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Sigvatr Þórðarson (Sigv)

11th century; volume 1; ed. Judith Jesch;

12. Lausavísur (Lv) - 30

Sigvatr or Sighvatr Þórðarson (Sigv) is said (ÍF 27, 54) to have been the son of Þórðr Sigvaldaskáld ‘Poet of Sigvaldi’, an Icelander who served, in succession, Sigvaldi jarl Strút-Haraldsson, leader of the Jómsvíkingar, his brother Þorkell inn hávi ‘the Tall’, who campaigned in England, and Óláfr Haraldsson, later king of Norway (r. c. 1015-30) and saint. Þórðr is listed as one of Sigvaldi’s skalds in Skáldatal (SnE 1848-87, III, 259, 268), but none of his poetry survives. The family tradition of poetry can also be traced in Óttarr svarti ‘the Black’, said to have been Sigvatr’s sister’s son (ÍF 27, 144; ÓH 1941, I, 203). Sigvatr was brought up by a certain Þorkell, at Apavatn in south-west Iceland. When nearly fully grown he sailed to what is now Trondheim, where he met up with his father and joined King Óláfr’s retinue. According to Snorri (ÍF 27, 54-6; ÓH 1941, I, 81-3), Sigvatr recited Lv 2-3 at this time, and he interceded with the king on behalf of Icelandic merchants forced to pay a heavy tax in Norway (cf. Sigv Lv 4). It is also likely that this is when Þórðr provided Sigvatr with the material for Víkv (see Introduction to Sigv Víkv), which may be the poem referred to in the prose introduction to Sigv Lv 2 (Fidjestøl 1982, 118). There is no evidence that Sigvatr ever returned to Iceland, and according to the anecdote in which Sigv Lv 11 is preserved, he died on the island of Selja in north-western Norway and was buried at Kristskirkja (Kristkirken) in Trondheim. His poetry records his various journeys to Sweden, England and the Continent, as well as incidents in Norway. We know nothing of Sigvatr’s private life, except that he had a daughter called Tófa, who had King Óláfr himself as her godfather (Sigv Lv 19).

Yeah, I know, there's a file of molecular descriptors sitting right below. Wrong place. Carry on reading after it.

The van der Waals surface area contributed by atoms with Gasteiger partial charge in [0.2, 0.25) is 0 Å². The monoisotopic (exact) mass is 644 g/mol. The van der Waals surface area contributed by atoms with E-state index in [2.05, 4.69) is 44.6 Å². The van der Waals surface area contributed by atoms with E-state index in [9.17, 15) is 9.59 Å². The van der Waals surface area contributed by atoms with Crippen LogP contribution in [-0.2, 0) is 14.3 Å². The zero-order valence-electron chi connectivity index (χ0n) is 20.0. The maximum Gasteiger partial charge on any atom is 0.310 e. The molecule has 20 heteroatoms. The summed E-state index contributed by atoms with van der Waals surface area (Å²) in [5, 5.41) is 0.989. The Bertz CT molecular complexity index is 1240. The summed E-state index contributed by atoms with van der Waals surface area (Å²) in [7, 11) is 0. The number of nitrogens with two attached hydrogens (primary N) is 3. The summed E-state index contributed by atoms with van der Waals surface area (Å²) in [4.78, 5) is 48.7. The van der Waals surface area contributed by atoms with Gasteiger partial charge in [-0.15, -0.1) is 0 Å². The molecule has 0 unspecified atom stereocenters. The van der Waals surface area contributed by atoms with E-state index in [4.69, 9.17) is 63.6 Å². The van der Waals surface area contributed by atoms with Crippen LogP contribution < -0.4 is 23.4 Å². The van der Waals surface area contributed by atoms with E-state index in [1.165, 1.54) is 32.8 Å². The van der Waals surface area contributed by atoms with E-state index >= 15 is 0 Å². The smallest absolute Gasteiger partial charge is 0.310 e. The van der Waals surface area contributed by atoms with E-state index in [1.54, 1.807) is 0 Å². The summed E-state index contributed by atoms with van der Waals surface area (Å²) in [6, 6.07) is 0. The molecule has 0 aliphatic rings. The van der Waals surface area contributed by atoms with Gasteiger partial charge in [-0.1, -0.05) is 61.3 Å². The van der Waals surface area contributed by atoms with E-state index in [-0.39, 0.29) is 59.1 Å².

Sigvatr’s surviving poetic oeuvre is both large and remarkably diverse, encompassing different kinds of encomia not only on King Óláfr (Sigv Víkv, Sigv Nesv, Sigv Óldr, Sigv ErfÓl), but also on King Knútr of Denmark (Sigv Knútdr) and the Norwegian nobleman Erlingr Skjálgsson (Sigv Erl, Sigv Erlfl). Sigvatr was godfather to King Magnús inn góði ‘the Good’ Óláfsson and composed some avuncular words of advice to the boy-king (Sigv BervII). All of these patrons are recognised in Skáldatal (SnE 1848-87, III, 252-4, 258, 260-2, 269), where Sigvatr is also credited with having composed for the Swedish king Ǫnundr Óláfsson (although no such poetry survives, cf. Sigv Knútdr 4/6) and the Norwegian chieftain Ívarr inn hvíti ‘the White’ (cf. Context to Sigv Lv 8). Sigvatr also composed a poem on the Norwegian pretender Tryggvi Óláfsson (Sigv Tryggfl) and is unique in having composed in dróttkvætt in praise of a woman, Óláfr Haraldsson’s widow Ástríðr Óláfsdóttir (Sigv Ást). Several of Sigvatr’s poems are more or less loosely connected sequences of stanzas rather than more formal compositions, and encompass both travelogue (Sigv Austv) and political commentary (Sigv Vestv, Sigv BervII). The latter genre is also well represented in his lausavísur, which also include some remarkably personal stanzas expressing his grief at the death of King Óláfr (Sigv Lv 22-4). Sigvatr’s status as a hǫfuðskáld ‘chief skald’ was recognised in the twelfth century (cf. Esk Geisl 12/8VII). His versatility as a poet has clearly inspired a number of anecdotes focusing on the composition of poetry, mostly of doubtful authenticity (cf. Contexts to Sigv Lv 1, 8, 11, 27; also Introduction to Ótt Hfl). Apart from two fragments preserved in SnE (Sigv Frag 1-2III), Sigvatr’s poetry is transmitted in a wide range of texts within the tradition of the kings’ sagas and is therefore edited in this volume or (in the case of the late Sigv Berv) in SkP II. For general studies of Sigvatr’s life and works, see Paasche (1917), Hollander (1940) and Petersen (1946).